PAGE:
Mental health experts advice in the wake of the Chiefs Parade Shooting


TO HELP YOU START THAT CONVERSATION ON PEOPLE ALL AROUND KANSAS CITY ARE COMING TO TERMS RIGHT NOW WITH THE PARADE SHOOTING, AND SO ARE OUR KIDS. THIS IS HARD. THIS ISN’T SOMETHING THAT WE WANT TO TALK ABOUT. WE HAVE TO AFTER WEDNESDAY’S CHAOTIC AND DEADLY ENDING TO THE SUPER BOWL PARADE, THERE’S A LOT OF EMOTION. JOHNSON COUNTY MENTAL HEALTH CALLS INCREASED 10% IN THE LAST 24 HOURS. I THINK IT’S REALLY IMPORTANT THAT WE’RE CHECKING IN WITH EACH OTHER. OUR LOVED ONES, THOSE AROUND US, AND IF YOU START TO NOTICE WITHIN YOURSELF OR WITH YOUR OTHERS, YOUR OTHER LOVED ONES, THAT THEY’RE STRUGGLING IN SOME WAY OR SOMETHING’S CHANGED, IF THERE’S CHANGES IN SLEEP HABITS OR MORE ANXIETY OR TEMPERS RUN HIGH AND CONTINUE FOR THE NEXT FEW WEEKS, IT’S TIME TO GET HELP. THE SAME APPLIES TO CHILDREN. START WITH HAVING A GENTLE CONVERSATION. WHAT I WOULD WANT TO TELL MY SIX YEAR OLD IS, GOSH, THAT’S SUCH A TOUGH QUESTION. THAT IS REALLY HARD AND THAT MAKES ME FEEL REALLY UNCOMFORTABLE. I BET THAT THOUGHT MAKES YOU FEEL REALLY UNCOMFORTABLE TOO, HUH? TELL ME ABOUT THAT. AS PARENTS HAVE TO CHECK IN WITH THEMSELVES FIRST AND SAY, HOW AM I FEELING ABOUT THIS? THERE’S A MIX OF FEELINGS, RAGE, ANGER, SADNESS. YES, GUILT. SHAME. ALL THE THINGS. AND IF WE CAN CHECK IN WITH OURSELVES FIRST, OUR KIDDOS ARE SPECIALLY FEELING THAT TOO. THE BIGGEST THING IS, RIGHT NOW WE ARE ALL SEEKING A CONNECTION. SO REACH OUT TO SOMEONE IN SOME WAY.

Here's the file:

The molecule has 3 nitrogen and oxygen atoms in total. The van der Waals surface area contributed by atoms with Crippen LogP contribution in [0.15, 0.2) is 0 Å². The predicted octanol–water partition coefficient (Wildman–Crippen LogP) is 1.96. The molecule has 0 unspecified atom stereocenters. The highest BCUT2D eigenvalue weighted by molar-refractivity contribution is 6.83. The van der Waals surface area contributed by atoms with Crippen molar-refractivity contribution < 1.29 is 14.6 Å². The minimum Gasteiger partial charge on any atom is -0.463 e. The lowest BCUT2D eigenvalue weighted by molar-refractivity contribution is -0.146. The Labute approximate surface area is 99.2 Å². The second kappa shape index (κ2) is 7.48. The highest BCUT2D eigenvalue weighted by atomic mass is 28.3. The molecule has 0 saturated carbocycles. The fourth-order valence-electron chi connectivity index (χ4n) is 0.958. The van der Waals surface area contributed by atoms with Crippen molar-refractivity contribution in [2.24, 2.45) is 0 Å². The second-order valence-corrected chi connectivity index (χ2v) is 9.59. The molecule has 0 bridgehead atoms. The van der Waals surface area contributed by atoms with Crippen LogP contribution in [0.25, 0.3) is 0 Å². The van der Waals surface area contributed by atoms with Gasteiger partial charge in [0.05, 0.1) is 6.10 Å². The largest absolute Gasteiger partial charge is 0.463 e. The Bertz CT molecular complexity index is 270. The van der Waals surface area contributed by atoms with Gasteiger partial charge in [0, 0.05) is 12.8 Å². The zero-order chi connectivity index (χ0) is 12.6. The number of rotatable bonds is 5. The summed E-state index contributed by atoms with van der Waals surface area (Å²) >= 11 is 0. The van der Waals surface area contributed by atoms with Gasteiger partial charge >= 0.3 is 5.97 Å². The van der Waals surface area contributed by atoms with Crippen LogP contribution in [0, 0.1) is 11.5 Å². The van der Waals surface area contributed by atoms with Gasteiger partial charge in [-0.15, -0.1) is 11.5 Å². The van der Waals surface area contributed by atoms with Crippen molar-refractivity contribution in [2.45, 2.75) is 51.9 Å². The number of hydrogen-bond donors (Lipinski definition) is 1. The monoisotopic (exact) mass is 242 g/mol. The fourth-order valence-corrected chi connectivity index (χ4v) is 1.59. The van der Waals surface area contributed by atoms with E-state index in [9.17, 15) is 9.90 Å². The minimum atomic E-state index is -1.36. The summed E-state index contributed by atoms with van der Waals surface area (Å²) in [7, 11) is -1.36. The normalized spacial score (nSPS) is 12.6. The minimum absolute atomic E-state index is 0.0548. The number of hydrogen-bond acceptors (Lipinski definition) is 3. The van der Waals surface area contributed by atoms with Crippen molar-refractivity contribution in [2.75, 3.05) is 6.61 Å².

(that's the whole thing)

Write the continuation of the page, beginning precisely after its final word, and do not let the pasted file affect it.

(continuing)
Mental health experts advice in the wake of the Chiefs Parade Shooting

After Wednesday’s chaotic – and deadly – ending to the Super Bowl Parade, there’s a lot of emotion across the metro.